Energy budget setting is not easy when the cost of electricity and gas is an ever-changing picture. To help make your energy budget setting a more accurate and simple process, here are a few tips.
1. Maximise the accuracy of your historical data
Inevitably, a large part of estimating for the future involves looking back at what has happened in the past; identifying changes and trends. To make sure your historical data is as accurate as possible, you need to ensure your information is based on real data rather than estimations and that it doesn’t contain significant errors.
- For all sites with half-hourly (HH) data – is the data complete? If not, request or download the missing information or take manual meter reads to substitute for missing data.
- Request meter reads from all sites that don’t have automated meter readings.
- Chase all outstanding billing queries for the current year; try and ensure all queries are resolved before the end of your current financial year.
- If you’re not on a fixed price contract, review the changes in price that you have experienced across all your sites in the past year.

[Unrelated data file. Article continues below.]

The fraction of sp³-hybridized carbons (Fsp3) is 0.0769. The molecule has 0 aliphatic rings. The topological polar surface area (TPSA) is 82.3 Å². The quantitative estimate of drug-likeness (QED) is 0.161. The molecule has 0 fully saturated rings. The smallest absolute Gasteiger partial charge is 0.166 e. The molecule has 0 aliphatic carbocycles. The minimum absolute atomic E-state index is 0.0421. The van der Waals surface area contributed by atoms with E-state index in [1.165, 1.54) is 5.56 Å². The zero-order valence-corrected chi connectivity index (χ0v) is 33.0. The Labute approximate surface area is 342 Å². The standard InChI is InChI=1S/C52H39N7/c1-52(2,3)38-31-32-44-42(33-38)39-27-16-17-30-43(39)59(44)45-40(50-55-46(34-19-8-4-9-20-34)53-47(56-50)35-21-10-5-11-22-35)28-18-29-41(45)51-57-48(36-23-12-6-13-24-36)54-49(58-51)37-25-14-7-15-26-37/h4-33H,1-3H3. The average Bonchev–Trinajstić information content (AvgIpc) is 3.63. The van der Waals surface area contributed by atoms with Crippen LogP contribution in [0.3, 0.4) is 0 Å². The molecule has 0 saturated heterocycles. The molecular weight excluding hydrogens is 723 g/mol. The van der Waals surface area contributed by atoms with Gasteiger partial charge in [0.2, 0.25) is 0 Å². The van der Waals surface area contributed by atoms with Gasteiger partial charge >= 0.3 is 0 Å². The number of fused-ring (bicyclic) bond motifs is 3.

2. Know your estate
There are many factors that can influence energy use levels across an estate in a year. If you are not aware of the plans for site closures, acquisitions, refurbishments or changes of use, then the energy consumed may come as an unwelcome surprise.
Here’s what you can do:
- Keep in touch with those who prepare programmes of work for facility upgrades and refurbishments, including IT renewals and those in charge of maintenance teams.
- Ensure you are familiar with high-level strategic plans that set longer term shifts in your organisation’s structure and which may affect building use and property responsibilities.
3. Stay ahead of any changes that will affect your bills
Legislative changes, supply issues or contract renewals are all possible elements that may make your bills rise or fall this year. In 2019, the major change to most organisations’ bills we are already aware of are the increases in the Climate Change Levy. These increases will come into effect on 1 April.
The CCL rates for electricity and gas are rising by 45% and 67% respectively this year, which will inevitably impact on the overall cost of energy for any organisation. While the increase on the overall bill will be modest, the Climate Change Levy is charged per kWh and therefore every increase in energy use is impacted accordingly. Reasonably small decreases in energy consumption would offset this increase, but only a planned and monitored energy saving strategy can ensure that this is implemented and maintained.
You can stay up to date with energy pricing by reading our weekly wholesale news posts. If you need guidance around setting your energy budgets or implementing an energy saving strategy, contact us today.